Extending SCCM Software Center with Windows 10 Toast Notifications

The What, Why, and Where

Microsoft SCCM has built-in functionality for notifying the user when new applications or updates become available or are required within Software Center. Unfortunately those functions limit your ability to guide the user towards taking action or inferring a level of importance based on the type of deployment.

As a result, I set out to create an application that extends the notification capabilites of Software Center. My initial goals were…

  • Maintain a small footprint so that it does not tie up machine resources.
  • Pop a toast notification to let the user know if there is an Operating System Deployment (OSD) available or required on their machine.
  • Give the user helpful and actionable information that boosts their confidence in the IT organization supporting them and makes them feel like more of a partner than a subject.

So with those goals in mind I set out to discover what I could accomplish.

So how do you go about providing an enhanced UX for informing the user that they should click install? Here are a couple of options that I explored while I was trying to answer this question…

I’m sure there are many other approaches that could be cobbled together from the corners of the interwebs, but after reading up on Universal Windows Platform (UWP) toast notifications it really did seem like the way to go. Not only would I be leveraging a tool that is baked into the OS (and adaptive to the user’s personal visual/display settings), but it would also be an easier learning/training curve for our users since they are already seeing and interacting with toast notifications from other applications.

The End Result

The results from the approach outlined below were an immediate and staggering increase in user participation on our first Windows 10 build update. We can only compare to past experiences with monthly security patches at this point. And in those cases we were used to seeing a 5-10% voluntary user participation rate in the availability period leading up to the deadline. That availability period is about 7 days on average. Now, with our first Windows 10 build update we blew past 20% in the first two business days that the update was available.

This was made possible by simply displaying a toast notification reminding the user of the available/required OSD every time they log in to or unlock their machine.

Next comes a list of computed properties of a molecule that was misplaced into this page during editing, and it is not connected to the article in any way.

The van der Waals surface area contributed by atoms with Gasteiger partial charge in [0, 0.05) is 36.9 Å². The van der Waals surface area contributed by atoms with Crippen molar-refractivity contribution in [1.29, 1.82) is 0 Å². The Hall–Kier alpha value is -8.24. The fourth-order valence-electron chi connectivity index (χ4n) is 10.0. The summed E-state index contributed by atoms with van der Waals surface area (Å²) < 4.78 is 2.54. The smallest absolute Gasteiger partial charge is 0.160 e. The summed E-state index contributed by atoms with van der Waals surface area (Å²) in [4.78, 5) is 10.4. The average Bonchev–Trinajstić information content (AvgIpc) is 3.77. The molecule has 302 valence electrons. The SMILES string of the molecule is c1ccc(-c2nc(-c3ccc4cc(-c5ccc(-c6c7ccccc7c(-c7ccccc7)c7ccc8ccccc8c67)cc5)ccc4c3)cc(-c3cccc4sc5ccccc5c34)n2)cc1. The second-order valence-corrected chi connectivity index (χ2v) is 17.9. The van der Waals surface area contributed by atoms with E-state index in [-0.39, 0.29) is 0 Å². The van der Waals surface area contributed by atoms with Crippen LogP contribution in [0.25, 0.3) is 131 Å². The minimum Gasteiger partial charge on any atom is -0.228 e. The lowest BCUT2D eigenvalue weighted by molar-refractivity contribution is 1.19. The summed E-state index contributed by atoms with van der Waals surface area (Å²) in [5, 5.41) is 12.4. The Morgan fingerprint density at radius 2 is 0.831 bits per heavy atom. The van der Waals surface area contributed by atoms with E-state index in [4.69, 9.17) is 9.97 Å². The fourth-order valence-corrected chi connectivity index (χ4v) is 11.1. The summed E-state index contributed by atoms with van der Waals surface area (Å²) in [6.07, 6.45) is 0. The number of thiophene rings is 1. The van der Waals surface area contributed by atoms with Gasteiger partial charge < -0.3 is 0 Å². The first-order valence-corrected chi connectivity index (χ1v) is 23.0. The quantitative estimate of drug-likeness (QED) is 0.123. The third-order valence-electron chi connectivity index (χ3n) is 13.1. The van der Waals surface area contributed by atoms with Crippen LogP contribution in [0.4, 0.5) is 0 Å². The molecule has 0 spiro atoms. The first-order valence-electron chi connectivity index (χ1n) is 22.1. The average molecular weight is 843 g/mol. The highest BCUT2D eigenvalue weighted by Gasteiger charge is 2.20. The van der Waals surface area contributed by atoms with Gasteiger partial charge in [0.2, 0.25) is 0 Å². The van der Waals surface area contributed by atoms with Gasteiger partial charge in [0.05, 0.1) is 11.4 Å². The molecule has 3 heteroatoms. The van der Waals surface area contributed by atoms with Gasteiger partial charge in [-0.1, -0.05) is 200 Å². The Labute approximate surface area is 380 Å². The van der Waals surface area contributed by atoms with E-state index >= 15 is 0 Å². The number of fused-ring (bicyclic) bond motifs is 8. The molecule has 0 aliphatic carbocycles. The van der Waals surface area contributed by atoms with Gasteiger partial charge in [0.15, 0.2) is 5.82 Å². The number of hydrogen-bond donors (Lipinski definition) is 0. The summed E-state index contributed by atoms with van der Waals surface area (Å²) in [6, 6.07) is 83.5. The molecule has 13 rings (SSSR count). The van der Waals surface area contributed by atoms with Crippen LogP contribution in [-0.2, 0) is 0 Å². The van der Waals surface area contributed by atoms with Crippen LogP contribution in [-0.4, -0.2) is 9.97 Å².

Because this is a reminder type notification it will be presented to the user and it will persist on the screen until they initiate an action against it. Their options are as follows.

  • Clicking Dismiss will dismiss the notification until the next time it is triggered which would be whatever your default trigger cadence is (mine is at login or unlock). This would have the same effect as if the user were to dismiss one or all notifications from within the taskbar Action Center.
  • Clicking Snooze after selecting a timeframe will trigger a run-once scheduled task to execute at the time the user selected and only as that user.
  • Clicking on the notification body will open up Software Center to the Operating Systems page. From there the user can select relevant OSD’s and choose to install them.

Notes From the Field

This is a background application that is driven by the system Task Scheduler. Initially after installation of the application there is a global scheduled task that is triggered whenever a user logs in to OR unlocks their workstation. This scheduled task is configured to run as the current interactive user.

When the application is invoked via command line with specific arguments it will run and check in WMI for any OSD’s that are available or required.

If the application finds applicable OSD’s it will evaluate the following criteria.

  • Is there an OSD required in the future that has not already successfully installed?
    • Yes -> Is there already a task snoozed by the user for a future reminder?
      • Yes -> exit
      • No -> pop a toast notification then exit
    • No -> Is there an OSD available that has not already successfully installed?
      • Yes -> Is there already a task snoozed by the user for a future reminder?
        • Yes -> exit
        • No -> pop a toast notification then exit
      • No -> exit

First, I want to be clear that although we are using the UWP toast notification framework, we are not developing a UWP application. UWP is a type of application that is cross-platform and typically it would be delivered via an app store like the Microsoft Store. That being said, the UWP toast notification framework is supported for native desktop applications within Windows 10. My project is a Windows Presentation Framework (WPF) application that has all windows hidden.